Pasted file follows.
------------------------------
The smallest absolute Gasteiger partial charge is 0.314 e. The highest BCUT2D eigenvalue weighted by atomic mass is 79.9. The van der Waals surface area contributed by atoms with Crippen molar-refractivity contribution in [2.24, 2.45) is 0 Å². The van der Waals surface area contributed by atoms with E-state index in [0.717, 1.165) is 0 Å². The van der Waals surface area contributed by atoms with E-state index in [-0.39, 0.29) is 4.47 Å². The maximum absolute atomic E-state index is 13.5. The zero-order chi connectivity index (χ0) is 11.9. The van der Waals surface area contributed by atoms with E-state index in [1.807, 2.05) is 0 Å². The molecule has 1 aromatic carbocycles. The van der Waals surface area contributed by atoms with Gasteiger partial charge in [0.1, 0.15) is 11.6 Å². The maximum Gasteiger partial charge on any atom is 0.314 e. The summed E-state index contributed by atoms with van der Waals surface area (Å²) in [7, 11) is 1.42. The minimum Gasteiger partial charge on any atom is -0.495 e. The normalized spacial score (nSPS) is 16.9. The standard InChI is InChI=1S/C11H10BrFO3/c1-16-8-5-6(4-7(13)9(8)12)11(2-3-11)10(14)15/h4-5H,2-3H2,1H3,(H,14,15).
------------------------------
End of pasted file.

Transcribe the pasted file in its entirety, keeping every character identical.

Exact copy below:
The smallest absolute Gasteiger partial charge is 0.314 e. The highest BCUT2D eigenvalue weighted by atomic mass is 79.9. The van der Waals surface area contributed by atoms with Crippen molar-refractivity contribution in [2.24, 2.45) is 0 Å². The van der Waals surface area contributed by atoms with E-state index in [0.717, 1.165) is 0 Å². The van der Waals surface area contributed by atoms with E-state index in [-0.39, 0.29) is 4.47 Å². The maximum absolute atomic E-state index is 13.5. The zero-order chi connectivity index (χ0) is 11.9. The van der Waals surface area contributed by atoms with E-state index in [1.807, 2.05) is 0 Å². The molecule has 1 aromatic carbocycles. The van der Waals surface area contributed by atoms with Gasteiger partial charge in [0.1, 0.15) is 11.6 Å². The maximum Gasteiger partial charge on any atom is 0.314 e. The summed E-state index contributed by atoms with van der Waals surface area (Å²) in [7, 11) is 1.42. The minimum Gasteiger partial charge on any atom is -0.495 e. The normalized spacial score (nSPS) is 16.9. The standard InChI is InChI=1S/C11H10BrFO3/c1-16-8-5-6(4-7(13)9(8)12)11(2-3-11)10(14)15/h4-5H,2-3H2,1H3,(H,14,15).